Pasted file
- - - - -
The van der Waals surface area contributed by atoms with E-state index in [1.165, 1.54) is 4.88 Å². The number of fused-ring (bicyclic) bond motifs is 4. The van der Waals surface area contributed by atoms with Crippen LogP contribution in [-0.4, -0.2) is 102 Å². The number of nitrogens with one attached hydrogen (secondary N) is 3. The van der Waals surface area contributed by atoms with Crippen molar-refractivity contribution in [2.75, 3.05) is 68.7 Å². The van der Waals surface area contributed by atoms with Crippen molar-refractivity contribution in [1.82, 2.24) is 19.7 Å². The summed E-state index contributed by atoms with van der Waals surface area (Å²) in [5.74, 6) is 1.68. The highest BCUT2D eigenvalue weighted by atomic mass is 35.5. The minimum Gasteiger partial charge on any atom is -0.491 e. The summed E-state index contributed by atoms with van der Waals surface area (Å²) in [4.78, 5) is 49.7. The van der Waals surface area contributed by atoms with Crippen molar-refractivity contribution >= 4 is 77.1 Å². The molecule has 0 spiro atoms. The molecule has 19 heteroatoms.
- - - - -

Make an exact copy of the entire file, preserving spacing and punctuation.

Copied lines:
The van der Waals surface area contributed by atoms with E-state index in [1.165, 1.54) is 4.88 Å². The number of fused-ring (bicyclic) bond motifs is 4. The van der Waals surface area contributed by atoms with Crippen LogP contribution in [-0.4, -0.2) is 102 Å². The number of nitrogens with one attached hydrogen (secondary N) is 3. The van der Waals surface area contributed by atoms with Crippen molar-refractivity contribution in [2.75, 3.05) is 68.7 Å². The van der Waals surface area contributed by atoms with Crippen molar-refractivity contribution in [1.82, 2.24) is 19.7 Å². The summed E-state index contributed by atoms with van der Waals surface area (Å²) in [5.74, 6) is 1.68. The highest BCUT2D eigenvalue weighted by atomic mass is 35.5. The minimum Gasteiger partial charge on any atom is -0.491 e. The summed E-state index contributed by atoms with van der Waals surface area (Å²) in [4.78, 5) is 49.7. The van der Waals surface area contributed by atoms with Crippen molar-refractivity contribution >= 4 is 77.1 Å². The molecule has 0 spiro atoms. The molecule has 19 heteroatoms.